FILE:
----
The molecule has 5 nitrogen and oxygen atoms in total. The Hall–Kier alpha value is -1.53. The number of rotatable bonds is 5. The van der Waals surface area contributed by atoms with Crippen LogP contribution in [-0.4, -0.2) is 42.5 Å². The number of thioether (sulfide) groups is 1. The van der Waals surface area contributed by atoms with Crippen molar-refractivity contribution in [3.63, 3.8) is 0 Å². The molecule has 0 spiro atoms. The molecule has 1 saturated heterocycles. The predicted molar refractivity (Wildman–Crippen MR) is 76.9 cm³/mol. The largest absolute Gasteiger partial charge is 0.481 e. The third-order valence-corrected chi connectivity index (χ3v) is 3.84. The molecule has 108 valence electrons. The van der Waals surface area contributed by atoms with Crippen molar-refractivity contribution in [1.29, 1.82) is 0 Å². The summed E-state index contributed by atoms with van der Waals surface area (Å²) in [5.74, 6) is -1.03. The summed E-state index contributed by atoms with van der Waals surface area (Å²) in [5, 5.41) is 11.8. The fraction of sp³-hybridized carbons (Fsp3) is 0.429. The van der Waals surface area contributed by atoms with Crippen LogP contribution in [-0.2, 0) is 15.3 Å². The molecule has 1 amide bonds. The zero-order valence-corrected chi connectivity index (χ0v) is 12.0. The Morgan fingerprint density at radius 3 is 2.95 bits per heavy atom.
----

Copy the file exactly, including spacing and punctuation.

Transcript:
The molecule has 5 nitrogen and oxygen atoms in total. The Hall–Kier alpha value is -1.53. The number of rotatable bonds is 5. The van der Waals surface area contributed by atoms with Crippen LogP contribution in [-0.4, -0.2) is 42.5 Å². The number of thioether (sulfide) groups is 1. The van der Waals surface area contributed by atoms with Crippen molar-refractivity contribution in [3.63, 3.8) is 0 Å². The molecule has 0 spiro atoms. The molecule has 1 saturated heterocycles. The predicted molar refractivity (Wildman–Crippen MR) is 76.9 cm³/mol. The largest absolute Gasteiger partial charge is 0.481 e. The third-order valence-corrected chi connectivity index (χ3v) is 3.84. The molecule has 108 valence electrons. The van der Waals surface area contributed by atoms with Crippen molar-refractivity contribution in [1.29, 1.82) is 0 Å². The summed E-state index contributed by atoms with van der Waals surface area (Å²) in [5.74, 6) is -1.03. The summed E-state index contributed by atoms with van der Waals surface area (Å²) in [5, 5.41) is 11.8. The fraction of sp³-hybridized carbons (Fsp3) is 0.429. The van der Waals surface area contributed by atoms with Crippen LogP contribution in [-0.2, 0) is 15.3 Å². The molecule has 1 amide bonds. The zero-order valence-corrected chi connectivity index (χ0v) is 12.0. The Morgan fingerprint density at radius 3 is 2.95 bits per heavy atom.